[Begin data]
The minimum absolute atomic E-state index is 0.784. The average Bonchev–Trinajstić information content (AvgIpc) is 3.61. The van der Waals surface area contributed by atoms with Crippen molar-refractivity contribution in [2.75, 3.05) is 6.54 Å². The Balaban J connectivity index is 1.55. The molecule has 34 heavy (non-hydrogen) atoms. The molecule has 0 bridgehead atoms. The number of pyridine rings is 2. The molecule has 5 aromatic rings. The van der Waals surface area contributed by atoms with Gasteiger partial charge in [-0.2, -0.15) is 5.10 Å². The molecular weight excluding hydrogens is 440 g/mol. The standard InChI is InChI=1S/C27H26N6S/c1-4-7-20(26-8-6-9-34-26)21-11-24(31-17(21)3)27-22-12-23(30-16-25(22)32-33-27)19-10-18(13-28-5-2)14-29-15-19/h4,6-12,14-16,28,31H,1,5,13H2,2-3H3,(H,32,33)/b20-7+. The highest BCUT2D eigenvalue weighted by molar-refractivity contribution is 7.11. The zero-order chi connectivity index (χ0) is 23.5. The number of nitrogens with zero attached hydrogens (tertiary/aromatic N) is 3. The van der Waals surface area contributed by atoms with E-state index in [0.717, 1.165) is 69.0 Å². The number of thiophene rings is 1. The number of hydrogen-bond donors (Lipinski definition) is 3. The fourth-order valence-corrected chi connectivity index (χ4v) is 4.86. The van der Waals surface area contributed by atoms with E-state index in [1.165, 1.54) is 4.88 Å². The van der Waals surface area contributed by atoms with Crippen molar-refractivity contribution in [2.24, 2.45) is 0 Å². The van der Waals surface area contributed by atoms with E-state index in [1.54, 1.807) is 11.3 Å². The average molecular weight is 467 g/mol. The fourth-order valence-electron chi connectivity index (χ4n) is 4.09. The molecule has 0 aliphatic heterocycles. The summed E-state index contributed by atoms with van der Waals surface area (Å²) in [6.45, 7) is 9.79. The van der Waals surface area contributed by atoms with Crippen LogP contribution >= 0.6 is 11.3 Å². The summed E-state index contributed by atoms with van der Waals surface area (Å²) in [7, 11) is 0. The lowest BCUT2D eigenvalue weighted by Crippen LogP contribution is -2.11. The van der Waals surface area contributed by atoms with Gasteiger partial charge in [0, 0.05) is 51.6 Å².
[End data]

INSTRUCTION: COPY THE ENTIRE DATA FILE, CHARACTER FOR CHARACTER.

The minimum absolute atomic E-state index is 0.784. The average Bonchev–Trinajstić information content (AvgIpc) is 3.61. The van der Waals surface area contributed by atoms with Crippen molar-refractivity contribution in [2.75, 3.05) is 6.54 Å². The Balaban J connectivity index is 1.55. The molecule has 34 heavy (non-hydrogen) atoms. The molecule has 0 bridgehead atoms. The number of pyridine rings is 2. The molecule has 5 aromatic rings. The van der Waals surface area contributed by atoms with Gasteiger partial charge in [-0.2, -0.15) is 5.10 Å². The molecular weight excluding hydrogens is 440 g/mol. The standard InChI is InChI=1S/C27H26N6S/c1-4-7-20(26-8-6-9-34-26)21-11-24(31-17(21)3)27-22-12-23(30-16-25(22)32-33-27)19-10-18(13-28-5-2)14-29-15-19/h4,6-12,14-16,28,31H,1,5,13H2,2-3H3,(H,32,33)/b20-7+. The highest BCUT2D eigenvalue weighted by molar-refractivity contribution is 7.11. The zero-order chi connectivity index (χ0) is 23.5. The number of nitrogens with zero attached hydrogens (tertiary/aromatic N) is 3. The van der Waals surface area contributed by atoms with E-state index in [0.717, 1.165) is 69.0 Å². The number of thiophene rings is 1. The number of hydrogen-bond donors (Lipinski definition) is 3. The fourth-order valence-corrected chi connectivity index (χ4v) is 4.86. The van der Waals surface area contributed by atoms with E-state index in [1.165, 1.54) is 4.88 Å². The van der Waals surface area contributed by atoms with Crippen molar-refractivity contribution in [2.24, 2.45) is 0 Å². The van der Waals surface area contributed by atoms with E-state index in [1.54, 1.807) is 11.3 Å². The average molecular weight is 467 g/mol. The fourth-order valence-electron chi connectivity index (χ4n) is 4.09. The molecule has 0 aliphatic heterocycles. The summed E-state index contributed by atoms with van der Waals surface area (Å²) in [6.45, 7) is 9.79. The van der Waals surface area contributed by atoms with Crippen LogP contribution >= 0.6 is 11.3 Å². The summed E-state index contributed by atoms with van der Waals surface area (Å²) in [7, 11) is 0. The lowest BCUT2D eigenvalue weighted by Crippen LogP contribution is -2.11. The van der Waals surface area contributed by atoms with Gasteiger partial charge in [0, 0.05) is 51.6 Å².